The remainder of the gas coming from compressor 98 is run through heater 104 and forced into chamber 84 through line 106 where regeneration of spent dehydrating agent is effected.
By maintaining the bed levels of finely divided dehydrated agent at the relative positions indicated and the pressure substantially equal throughout the three chambers, the flow of solids is smooth and continuous.
Temperatures, pressures and gas velocities employed in carrying out my invention in accordance with the diagram shown in FIGURE 2, may be essentially the same as the ranges of these conditionslisted in connection with the description of FIGURE 1.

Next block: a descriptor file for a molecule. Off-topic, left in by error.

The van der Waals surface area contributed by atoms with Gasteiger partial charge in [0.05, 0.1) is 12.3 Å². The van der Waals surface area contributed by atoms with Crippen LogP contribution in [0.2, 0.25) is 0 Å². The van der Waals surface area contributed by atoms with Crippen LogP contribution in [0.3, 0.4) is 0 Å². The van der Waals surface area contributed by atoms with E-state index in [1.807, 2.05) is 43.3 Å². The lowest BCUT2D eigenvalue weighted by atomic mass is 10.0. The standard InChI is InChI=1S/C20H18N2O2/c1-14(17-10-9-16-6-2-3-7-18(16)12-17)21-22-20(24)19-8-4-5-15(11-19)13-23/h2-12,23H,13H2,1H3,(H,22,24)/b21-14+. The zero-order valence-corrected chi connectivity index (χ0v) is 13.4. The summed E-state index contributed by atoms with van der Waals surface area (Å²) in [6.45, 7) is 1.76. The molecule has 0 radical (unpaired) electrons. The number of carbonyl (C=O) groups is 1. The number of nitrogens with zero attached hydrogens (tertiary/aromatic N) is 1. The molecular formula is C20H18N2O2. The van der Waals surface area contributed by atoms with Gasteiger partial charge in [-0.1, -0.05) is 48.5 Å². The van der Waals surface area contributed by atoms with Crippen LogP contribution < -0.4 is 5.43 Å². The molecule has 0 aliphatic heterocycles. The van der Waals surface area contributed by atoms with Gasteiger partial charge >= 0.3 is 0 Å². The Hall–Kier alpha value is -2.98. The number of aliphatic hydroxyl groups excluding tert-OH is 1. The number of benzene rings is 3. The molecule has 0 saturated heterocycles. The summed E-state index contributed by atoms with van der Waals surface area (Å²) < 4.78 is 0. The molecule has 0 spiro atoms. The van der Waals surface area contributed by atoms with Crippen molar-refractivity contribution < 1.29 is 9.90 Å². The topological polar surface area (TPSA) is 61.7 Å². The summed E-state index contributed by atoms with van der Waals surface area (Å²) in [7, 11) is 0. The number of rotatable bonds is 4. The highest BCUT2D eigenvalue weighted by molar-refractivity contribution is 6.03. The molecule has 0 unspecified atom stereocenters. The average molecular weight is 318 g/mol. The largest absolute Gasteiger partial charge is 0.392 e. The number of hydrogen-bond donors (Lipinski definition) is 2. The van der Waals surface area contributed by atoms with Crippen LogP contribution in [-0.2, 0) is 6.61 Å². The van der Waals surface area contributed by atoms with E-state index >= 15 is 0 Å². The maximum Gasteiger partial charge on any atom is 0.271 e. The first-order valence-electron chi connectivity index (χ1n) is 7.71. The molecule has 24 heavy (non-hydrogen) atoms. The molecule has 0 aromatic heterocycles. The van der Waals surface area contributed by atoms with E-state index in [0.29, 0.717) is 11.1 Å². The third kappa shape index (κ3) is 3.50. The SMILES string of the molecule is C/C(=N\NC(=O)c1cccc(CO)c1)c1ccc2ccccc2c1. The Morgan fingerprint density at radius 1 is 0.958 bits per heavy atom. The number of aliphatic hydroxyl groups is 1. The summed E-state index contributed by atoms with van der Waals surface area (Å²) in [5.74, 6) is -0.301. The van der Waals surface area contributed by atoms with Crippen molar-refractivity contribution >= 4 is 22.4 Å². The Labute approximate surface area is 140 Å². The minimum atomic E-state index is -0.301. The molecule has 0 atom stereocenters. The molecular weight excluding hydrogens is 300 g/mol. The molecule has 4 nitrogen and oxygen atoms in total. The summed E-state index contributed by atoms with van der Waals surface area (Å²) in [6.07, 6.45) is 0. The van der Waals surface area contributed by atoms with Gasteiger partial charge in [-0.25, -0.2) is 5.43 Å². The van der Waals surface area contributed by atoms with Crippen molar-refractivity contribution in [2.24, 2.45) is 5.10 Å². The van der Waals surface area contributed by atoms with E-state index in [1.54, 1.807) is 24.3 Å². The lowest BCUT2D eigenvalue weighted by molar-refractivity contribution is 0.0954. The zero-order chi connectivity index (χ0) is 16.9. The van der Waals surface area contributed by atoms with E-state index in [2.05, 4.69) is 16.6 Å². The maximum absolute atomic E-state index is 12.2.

One of the outstanding features of my invention is the fact that a continuous flow of solids is maintained in the vessels employed throughout operation of the unit. In other words, adsorbent and adsorbed components are constantly flowing to the regenerator and regenerated adsorbent is continuously flowing at a controlled rate to the cooling vessel while cool, freshly regenerated material is flowing to the adsorption vessel for a succeeding cycle. All flows of material through the system, with the exception of the one last mentioned, are by gravity. Flow of adsorbent into the adsorption or contacting vessel is motivated largely by the aspirating action of the gaseous feed flowing through line 5 into line 4. The smooth flow of finely divided solids through the system is aided by the fact that the fluid beds of the adsorption regeneration and cooling vessels are preferably maintained at successively lower levels, thereby favoring a flow of solids from the adsorption vessel to the cooling vessel. Under these conditions the adsorbent continues to flow through the system seeking to equalize fluid bed levels.